Cyber Monday was the biggest online shopping day in history, with consumers spending $1.25 billion in non-travel purchases online yesterday, according to ComScore.
Spending on the first workday following Thanksgiving weekend, which has become a major online shopping marketing event in just six years, was up 22 % from 2010. Last year was the first time the online shopping holiday topped $1 billion in single-day spending, reported ComScore.
There's also evidence that big online sales are creeping earlier in the holiday weekend and consumers aren't waiting for Monday. That may be because retailers are extending deals beyond just Cyber Monday. The likes of Amazon and Macy's are hosting two-day and week-long cyber sales this year.
Consumers, too, were looking for online deals as early as Friday. "Best Buy," "Kohls" and "Macys" were among the top 10 most-searched terms in the U.S. on Friday, according to Google Trends. Two variations of "Black Friday online deals" and more retailers rounded out the top 20.
Online spending on Black Friday -- the day after Thanksgiving and the kick-off to the holiday shopping season -- is growing faster than on Cyber Monday, albeit from a smaller base. Online sales on Black Friday grew 26% to $816 million this year, according to ComScore. Looking at the $338 million in e-commerce revenue resulting from search ads measured by Dentsu's IgnitionOne, Black Friday spending was up 63% year over year, compared with just a 34% increase on Cyber Monday. And advertising isn't responsible for the disparity: Search spending on Black Friday was up 25% vs. last year, compared to a heftier 50% bump for Cyber Monday.
However, Black Friday is still far from becoming a major online shopping day. It hasn't been a top-10 day for online spending since 2005 and is not expected to make the list this year either. That's because last-minute shopping reigns -- December dates before Christmas dominate as the days consumer spend the most online. It even took Cyber Monday until last year to generate more online sales than dates in December. For that , we can likely thank marketers' Cyber Monday promotion bonanza, including a torrent of emails promoting cut-rate deals.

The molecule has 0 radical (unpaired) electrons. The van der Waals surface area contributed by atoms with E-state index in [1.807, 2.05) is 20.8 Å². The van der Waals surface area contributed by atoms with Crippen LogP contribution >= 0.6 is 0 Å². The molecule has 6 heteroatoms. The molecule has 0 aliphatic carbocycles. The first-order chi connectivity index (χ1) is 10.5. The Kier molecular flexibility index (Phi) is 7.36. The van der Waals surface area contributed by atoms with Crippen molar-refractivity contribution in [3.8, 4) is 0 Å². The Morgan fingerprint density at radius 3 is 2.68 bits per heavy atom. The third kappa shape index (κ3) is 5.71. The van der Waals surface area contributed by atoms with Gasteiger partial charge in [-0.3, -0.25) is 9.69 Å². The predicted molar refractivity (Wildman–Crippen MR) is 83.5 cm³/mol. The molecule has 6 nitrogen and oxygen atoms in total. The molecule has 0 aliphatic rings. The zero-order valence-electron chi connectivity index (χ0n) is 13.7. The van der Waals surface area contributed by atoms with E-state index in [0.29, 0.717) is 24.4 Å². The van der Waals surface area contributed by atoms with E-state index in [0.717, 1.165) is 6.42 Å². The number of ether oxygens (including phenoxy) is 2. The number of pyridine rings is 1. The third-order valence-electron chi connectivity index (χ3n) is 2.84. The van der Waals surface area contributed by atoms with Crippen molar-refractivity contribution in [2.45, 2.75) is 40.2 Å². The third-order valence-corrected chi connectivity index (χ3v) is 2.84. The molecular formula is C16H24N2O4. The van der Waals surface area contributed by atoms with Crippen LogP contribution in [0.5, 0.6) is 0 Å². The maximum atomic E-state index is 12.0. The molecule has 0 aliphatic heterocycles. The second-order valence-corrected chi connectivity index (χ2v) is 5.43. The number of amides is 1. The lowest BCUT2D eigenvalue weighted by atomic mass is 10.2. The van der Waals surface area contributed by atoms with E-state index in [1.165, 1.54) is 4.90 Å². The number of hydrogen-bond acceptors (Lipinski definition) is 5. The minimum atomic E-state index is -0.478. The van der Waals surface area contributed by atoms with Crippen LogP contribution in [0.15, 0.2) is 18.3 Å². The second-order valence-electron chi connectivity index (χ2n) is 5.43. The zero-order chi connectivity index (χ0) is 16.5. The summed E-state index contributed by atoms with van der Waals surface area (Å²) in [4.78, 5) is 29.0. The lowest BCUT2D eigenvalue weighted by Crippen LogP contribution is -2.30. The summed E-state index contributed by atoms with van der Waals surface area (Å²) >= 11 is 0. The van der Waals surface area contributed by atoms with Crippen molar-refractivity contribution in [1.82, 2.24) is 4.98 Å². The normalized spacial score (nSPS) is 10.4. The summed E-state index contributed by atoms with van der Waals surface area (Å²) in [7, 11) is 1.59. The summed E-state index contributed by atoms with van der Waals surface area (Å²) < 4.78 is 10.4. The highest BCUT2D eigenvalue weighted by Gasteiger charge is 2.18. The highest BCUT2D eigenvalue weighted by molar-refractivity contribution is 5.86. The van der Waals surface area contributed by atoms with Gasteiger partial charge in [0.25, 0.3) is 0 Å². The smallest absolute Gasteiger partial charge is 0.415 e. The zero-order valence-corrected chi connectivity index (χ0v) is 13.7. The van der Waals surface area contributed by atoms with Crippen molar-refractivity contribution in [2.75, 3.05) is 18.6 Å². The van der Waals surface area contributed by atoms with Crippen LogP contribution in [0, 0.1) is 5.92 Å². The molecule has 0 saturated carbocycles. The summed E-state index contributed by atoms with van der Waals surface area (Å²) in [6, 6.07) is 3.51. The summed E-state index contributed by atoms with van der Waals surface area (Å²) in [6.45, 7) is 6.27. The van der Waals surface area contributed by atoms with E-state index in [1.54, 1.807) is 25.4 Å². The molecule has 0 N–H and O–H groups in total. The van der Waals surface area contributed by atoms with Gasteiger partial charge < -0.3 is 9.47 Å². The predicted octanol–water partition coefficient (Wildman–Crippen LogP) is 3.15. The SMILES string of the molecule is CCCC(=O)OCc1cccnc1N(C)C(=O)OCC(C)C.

But at its current levels of growth, Black Friday could break the top 10 in the next few years, as the entire premise of Cyber Monday is becoming outdated. The term was coined in 2005, when high-speed broadband was available to many U.S. consumers only at work. Retailers saw a spike in web traffic as consumers looked to continue their holiday shopping online from work computers. With high-speed internet becoming ubiquitous in homes and even on mobile phones, holiday shopping online isn't waiting for the work hookup until Monday. Only about half of online spending happens at work, ComScore now finds.